Colo. OKs recreational pot; feds could spoil party

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Colorado's top prosecutor said Wednesday he sees two big issues with the approval of Amendment 64. Tuesday's vote legalizes the sale and possession of small amounts of marijuana in Colorado for people older than 21.

“Despite my strongly held belief that the ‘legalization’ of marijuana on a state level is very bad public policy, voters can be assured that the Attorney General’s Office will move forward in assisting the pertinent executive branch agencies to implement this new provision in the Colorado Constitution," said Attorney General John Suthers in a written statement released Wednesday.

Suthers points out to voters what he calls "two caveats" about the measure.

The first highlights Amendment 64's conflict with federal law which still considers marijuana illegal. Suthers said Wednesday federal agencies will have the freedom to enforce their marijuana laws in Colorado despite the passage of Amendment 64.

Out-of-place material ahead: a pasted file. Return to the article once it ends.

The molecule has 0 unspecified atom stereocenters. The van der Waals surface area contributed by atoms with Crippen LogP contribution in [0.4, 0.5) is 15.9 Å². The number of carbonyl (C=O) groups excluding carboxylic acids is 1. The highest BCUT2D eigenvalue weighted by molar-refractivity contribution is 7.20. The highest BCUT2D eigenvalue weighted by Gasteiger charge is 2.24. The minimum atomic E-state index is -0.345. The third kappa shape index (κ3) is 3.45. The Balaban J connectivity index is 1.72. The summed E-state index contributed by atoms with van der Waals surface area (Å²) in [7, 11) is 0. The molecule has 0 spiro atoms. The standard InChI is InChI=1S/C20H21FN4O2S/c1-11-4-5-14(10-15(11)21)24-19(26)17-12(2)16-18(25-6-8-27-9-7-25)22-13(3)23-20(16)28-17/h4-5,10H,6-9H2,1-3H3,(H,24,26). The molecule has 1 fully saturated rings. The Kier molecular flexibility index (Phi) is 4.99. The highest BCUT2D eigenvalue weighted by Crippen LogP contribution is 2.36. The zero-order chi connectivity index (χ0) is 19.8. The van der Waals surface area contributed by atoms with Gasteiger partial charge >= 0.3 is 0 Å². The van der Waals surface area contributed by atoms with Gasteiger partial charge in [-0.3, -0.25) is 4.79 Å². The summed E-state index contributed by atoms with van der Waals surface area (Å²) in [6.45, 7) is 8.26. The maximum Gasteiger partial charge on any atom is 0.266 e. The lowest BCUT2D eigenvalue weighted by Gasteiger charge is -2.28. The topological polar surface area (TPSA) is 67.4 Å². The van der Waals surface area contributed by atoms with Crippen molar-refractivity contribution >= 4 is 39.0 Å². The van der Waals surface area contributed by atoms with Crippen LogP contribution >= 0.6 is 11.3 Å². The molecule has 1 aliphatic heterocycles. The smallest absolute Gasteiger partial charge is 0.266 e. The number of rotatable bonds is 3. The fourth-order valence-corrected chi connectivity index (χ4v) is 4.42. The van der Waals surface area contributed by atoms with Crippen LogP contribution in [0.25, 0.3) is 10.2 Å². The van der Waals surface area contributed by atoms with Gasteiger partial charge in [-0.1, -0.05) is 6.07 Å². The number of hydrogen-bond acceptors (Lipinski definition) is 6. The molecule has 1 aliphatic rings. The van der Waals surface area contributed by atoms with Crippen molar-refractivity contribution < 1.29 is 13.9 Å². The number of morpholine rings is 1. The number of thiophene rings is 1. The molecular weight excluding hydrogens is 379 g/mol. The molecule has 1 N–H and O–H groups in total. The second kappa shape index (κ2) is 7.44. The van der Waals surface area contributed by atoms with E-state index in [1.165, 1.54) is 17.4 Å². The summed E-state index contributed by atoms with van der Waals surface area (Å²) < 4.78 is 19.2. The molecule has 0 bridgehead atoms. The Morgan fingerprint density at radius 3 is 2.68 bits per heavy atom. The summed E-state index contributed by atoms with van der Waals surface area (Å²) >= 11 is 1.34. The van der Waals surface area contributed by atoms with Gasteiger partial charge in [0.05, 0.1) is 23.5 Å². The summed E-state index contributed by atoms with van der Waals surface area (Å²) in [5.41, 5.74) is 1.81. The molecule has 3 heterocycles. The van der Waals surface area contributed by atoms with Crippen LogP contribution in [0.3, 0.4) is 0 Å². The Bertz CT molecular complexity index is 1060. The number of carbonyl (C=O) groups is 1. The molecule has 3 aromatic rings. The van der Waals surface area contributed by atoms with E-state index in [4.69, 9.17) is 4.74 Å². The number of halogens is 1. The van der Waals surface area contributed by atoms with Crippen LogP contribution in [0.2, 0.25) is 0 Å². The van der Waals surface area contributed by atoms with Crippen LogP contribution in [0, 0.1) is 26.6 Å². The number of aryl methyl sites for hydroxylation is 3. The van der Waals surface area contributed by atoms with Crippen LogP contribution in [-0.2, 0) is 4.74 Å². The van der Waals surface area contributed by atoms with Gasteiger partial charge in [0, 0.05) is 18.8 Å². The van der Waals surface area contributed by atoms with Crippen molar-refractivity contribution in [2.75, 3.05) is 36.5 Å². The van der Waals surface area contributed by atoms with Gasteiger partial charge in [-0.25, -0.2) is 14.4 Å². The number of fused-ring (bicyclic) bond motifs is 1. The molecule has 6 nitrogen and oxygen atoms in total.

Suthers also asked outside law enforcement agencies to make clear how they plan to handle that enforcement.

"Accordingly," Suthers wrote, "I call upon the United States Department of Justice to make known its intentions regarding prosecution of activities sanctioned by Amendment 64 (particularly large wholesale grow operations) as soon as possible in order to assist state regulators and the citizens of Colorado in making decisions about the implementation of Amendment 64."

Suthers went on to explore distribution of taxes raised by the sale of marijuana in Colorado. Proponents of Amendment 64 maintained a 15% surtax would raise $40 million annually for Colorado schools.

"In fact Amendment 64 did not comply with required language under the Taxpayers Bill of Rights and no such tax will be imposed," Suthers wrote.

In his statement, Suthers suggests state lawmakers will now have to decide to present such a tax and allow Colorado voters to decide if they would support it.